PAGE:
Killing java jobs

Discussion in 'Java' started by Roedy Green, Apr 12, 2004.

  1. Roedy Green

    Roedy Green Guest

    Technopeasants have a rough time shutting down a failed java app. They
    have to hit crtl-alt-delete, find the task in a jumping list
    (which might contain several tasks named java.exe), and delete it.

    Is there something easier, something that could be invoked by just
    clicking an icon to kill a job?


    --
    Canadian Mind Products, Roedy Green.
    Coaching, problem solving, economical contract programming.
    See http://mindprod.com/jgloss/jgloss.html for The Java Glossary.
    Roedy Green, Apr 12, 2004
    #1
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  2. Roedy Green

    mcmasty Guest

    Roedy Green wrote:
    > Technopeasants have a rough time shutting down a failed java app. They
    > have to hit crtl-alt-delete, find the task in a jumping list
    > (which might contain several tasks named java.exe), and delete it.
    >
    > Is there something easier, something that could be invoked by just
    > clicking an icon to kill a job?
    >
    >
    > --
    > Canadian Mind Products, Roedy Green.
    > Coaching, problem solving, economical contract programming.
    > See http://mindprod.com/jgloss/jgloss.html for The Java Glossary.


    Not without rolling your own.

    It depends on your runtime platform, etc. One thing we do at my job is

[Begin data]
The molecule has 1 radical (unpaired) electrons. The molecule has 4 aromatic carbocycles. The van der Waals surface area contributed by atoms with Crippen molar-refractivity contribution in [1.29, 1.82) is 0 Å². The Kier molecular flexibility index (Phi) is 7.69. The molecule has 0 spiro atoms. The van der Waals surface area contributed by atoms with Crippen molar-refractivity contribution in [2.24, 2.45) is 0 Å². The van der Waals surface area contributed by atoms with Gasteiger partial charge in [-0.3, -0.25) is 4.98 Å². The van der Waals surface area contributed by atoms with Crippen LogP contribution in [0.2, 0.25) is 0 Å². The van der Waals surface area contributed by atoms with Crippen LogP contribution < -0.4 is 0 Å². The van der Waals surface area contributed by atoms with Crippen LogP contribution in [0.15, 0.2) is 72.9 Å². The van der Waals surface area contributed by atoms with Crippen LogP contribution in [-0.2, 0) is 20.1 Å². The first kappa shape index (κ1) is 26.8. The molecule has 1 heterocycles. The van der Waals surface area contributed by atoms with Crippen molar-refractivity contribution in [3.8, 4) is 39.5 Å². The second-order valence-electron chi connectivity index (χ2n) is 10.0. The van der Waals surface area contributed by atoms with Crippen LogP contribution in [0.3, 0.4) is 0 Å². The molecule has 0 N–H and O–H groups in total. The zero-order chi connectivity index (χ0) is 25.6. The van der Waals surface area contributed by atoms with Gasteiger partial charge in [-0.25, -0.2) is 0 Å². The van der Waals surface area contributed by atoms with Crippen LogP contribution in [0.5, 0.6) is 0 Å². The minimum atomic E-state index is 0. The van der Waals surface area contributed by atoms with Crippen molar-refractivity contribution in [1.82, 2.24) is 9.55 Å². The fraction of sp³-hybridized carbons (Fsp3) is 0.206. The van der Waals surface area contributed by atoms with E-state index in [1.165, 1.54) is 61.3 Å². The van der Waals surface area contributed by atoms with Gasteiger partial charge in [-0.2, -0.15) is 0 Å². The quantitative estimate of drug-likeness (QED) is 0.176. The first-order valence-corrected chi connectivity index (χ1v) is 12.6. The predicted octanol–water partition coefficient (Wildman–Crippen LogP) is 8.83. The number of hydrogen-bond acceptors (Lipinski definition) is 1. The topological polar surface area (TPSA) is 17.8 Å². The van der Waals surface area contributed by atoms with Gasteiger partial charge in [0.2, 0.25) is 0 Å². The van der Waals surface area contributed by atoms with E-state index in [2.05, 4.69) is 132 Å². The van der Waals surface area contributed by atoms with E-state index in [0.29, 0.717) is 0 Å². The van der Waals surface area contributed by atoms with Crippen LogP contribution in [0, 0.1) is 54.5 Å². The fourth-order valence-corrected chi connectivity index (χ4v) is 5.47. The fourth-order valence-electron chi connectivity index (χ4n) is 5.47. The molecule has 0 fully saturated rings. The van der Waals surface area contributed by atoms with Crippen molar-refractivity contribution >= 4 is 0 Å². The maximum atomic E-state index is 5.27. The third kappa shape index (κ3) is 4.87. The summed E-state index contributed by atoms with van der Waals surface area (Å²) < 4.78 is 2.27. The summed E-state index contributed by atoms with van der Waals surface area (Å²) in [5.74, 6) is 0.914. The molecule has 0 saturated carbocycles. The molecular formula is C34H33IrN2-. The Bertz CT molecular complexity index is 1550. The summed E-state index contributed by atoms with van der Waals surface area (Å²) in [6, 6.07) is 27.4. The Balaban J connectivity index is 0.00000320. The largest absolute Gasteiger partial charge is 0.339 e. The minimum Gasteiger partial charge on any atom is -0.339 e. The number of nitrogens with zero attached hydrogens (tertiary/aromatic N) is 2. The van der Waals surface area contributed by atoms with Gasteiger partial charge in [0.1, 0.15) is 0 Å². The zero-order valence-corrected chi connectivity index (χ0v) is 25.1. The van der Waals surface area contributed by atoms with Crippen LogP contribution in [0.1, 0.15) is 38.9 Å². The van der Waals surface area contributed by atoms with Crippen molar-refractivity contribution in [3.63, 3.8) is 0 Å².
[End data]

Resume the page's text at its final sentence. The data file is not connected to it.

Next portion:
create standard "start up" scripts that create PID files, then you know
    the process id of the job you just started. This is a little more
    simple in the bash/Unix/Linux environment, but I'm pretty sure it is
    possible in Windows.

    Another solution we've implemented is to basically embed any standalone
    process/program with a socket listener (this needs to be a seperate
    thread in case your main thread is hung, etc, you still need be able to
    access the process. You can assign the port that the socket listener
    listens to, in a config file at start up time. Then you implement a
    known set of commands (check, start, stop, kill, etc.) that you can
    issue on that socket (via a client you also have write). Then you can
    administer the daemon/process via this admin client.
    mcmasty, Apr 12, 2004
    #2
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